Is A Self-Test For Dyslexia Effective?

There are many free dyslexia tests available with a quick online search. These tests take only a few minutes to administer and promise instant results, unlike those with a trained evaluator, which may take several sessions before results are available. But how effective is a self-test for dyslexia?

Read Next: What does a dyslexia evaluation look like?

Can you self-test for dyslexia?

It can be difficult to self-test for dyslexia without being familiar with the different types of dyslexia, as well as the many other potential factors that could affect reading outside of the disorder. There are many children who display reading deficits that stem from other underlying difficulties that look like dyslexia on the surface, but are, in fact, separate disorders.

For example, although there is significant comorbidity between attention deficit hyperactivity disorder (ADHD) and dyslexia, there are also ADHD children who struggle with reading but do not have dyslexia. Often, their attention and impulsive difficulties impact their reading, but they do not have the phonological or naming difficulty that children with dyslexia often have.

Likewise, children with behavioral impulsivity or emotional difficulties may struggle to learn properly in the classroom and therefore have a hard time picking up on the essentials for reading. Again, this would not be indicative of dyslexia.

A self-test for dyslexia may not take these additional factors into account, leading to incorrect conclusions and potentially unnecessary treatments.

Nevertheless, there are some common signs of reading difficulty that may indicate dyslexia, which we discuss here.

Who tests for dyslexia?

Testing for dyslexia is not a proprietary service, so any qualified professional can do so. Technically, any doctor can furnish a diagnosis, but as with any disorder, it would not be ethically appropriate for a doctor to make a diagnosis outside of their expertise and training.

Most often, a diagnosis for dyslexia is given by a psychologist or neuropsychologist. It can also be diagnosed by special education teachers or other educational evaluators.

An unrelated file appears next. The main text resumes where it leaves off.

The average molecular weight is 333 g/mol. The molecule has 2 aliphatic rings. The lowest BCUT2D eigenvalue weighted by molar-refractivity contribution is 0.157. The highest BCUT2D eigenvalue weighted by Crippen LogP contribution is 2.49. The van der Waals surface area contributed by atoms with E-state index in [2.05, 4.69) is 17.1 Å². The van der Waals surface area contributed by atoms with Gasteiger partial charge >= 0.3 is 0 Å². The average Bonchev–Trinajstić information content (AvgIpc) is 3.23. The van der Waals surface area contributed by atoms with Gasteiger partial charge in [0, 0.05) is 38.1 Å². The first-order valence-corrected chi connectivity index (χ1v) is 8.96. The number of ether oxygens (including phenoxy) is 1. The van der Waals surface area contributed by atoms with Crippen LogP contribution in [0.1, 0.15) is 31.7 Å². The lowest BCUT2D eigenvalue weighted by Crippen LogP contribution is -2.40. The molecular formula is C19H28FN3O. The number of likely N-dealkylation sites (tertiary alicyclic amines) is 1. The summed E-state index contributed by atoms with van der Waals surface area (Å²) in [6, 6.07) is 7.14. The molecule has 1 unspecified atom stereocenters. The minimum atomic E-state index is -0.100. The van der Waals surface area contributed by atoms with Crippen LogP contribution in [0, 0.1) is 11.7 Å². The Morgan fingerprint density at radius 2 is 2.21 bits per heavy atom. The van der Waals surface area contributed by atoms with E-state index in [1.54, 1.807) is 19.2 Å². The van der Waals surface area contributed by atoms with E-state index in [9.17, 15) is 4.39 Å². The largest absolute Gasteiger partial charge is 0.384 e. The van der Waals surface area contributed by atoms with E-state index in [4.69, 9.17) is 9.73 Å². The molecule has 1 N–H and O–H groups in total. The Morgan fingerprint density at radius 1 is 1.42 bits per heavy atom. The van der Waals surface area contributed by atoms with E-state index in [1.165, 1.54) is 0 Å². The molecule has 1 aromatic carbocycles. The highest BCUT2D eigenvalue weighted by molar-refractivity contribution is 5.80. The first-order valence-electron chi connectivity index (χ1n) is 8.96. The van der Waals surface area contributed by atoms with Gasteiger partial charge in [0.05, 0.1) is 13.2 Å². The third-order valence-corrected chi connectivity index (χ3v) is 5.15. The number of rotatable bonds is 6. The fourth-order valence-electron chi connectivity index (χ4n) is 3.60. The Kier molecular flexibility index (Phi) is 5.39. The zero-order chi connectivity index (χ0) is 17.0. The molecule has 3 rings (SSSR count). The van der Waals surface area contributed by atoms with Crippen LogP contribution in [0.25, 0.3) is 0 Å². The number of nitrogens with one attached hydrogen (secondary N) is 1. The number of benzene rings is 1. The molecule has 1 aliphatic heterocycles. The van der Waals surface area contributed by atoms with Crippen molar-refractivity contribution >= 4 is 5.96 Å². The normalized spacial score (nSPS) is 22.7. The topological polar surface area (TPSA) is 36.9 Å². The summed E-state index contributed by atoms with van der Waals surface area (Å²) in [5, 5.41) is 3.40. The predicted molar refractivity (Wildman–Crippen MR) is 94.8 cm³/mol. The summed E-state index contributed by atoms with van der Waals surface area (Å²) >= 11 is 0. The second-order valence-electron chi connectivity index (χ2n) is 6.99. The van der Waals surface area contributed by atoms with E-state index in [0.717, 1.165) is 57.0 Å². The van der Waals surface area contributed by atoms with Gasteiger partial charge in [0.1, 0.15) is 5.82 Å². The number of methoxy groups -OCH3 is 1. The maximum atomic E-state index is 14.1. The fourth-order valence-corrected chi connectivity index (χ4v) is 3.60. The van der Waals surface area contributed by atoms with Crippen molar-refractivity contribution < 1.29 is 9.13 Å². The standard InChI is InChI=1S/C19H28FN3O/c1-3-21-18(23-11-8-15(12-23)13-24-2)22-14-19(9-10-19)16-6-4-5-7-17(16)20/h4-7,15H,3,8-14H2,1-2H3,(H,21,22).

Where can you get a test for dyslexia?

Tests for dyslexia are most commonly conducted by psychologists in their office or by educational evaluators in office settings.

Although schools often test children’s reading abilities, they can be reluctant to make definitive diagnoses. Even after going through the Individualized Education Program (IEP) special education process, children with reading deficits will often receive a classification of a “specific learning disability” but will not receive a specific diagnosis.

Read NextIs Dyslexia Testing Available At School?

Can you get a dyslexia test at home?

A home dyslexia test typically takes one of two forms: A DIY self-test or with a professional in-home evaluator.

DIY self-test

A DIY self-test generally takes the form of an online survey or test. These types of tests are closer to screenings since they do not identify the root causes of the problem.

That said, a dyslexia self-test can be a valuable starting point by helping determine if you need to seek a more comprehensive evaluation with a medical professional.

In-home evaluations

An in-home evaluation brings the expertise of a trained professional to you. They will be knowledgeable about dyslexia and the many potential factors that may contribute to reading difficulties.

Since this type of evaluation is more comprehensive than a self-test, they can identify the cause of dyslexia as well as the learning styles and teaching methods that will be most effective for your child’s success.

Dyslexia Evaluations With Dr. Malkin

Correctly interpreting the results of a dyslexia self-test can be tricky. A professional evaluator can explain what the results mean for your child and answer any questions you may have.

Dr. Malkin offers comprehensive dyslexia evaluations that assess your student’s memory and determine their natural strengths and weaknesses to determine the cause and the best educational options to help them succeed.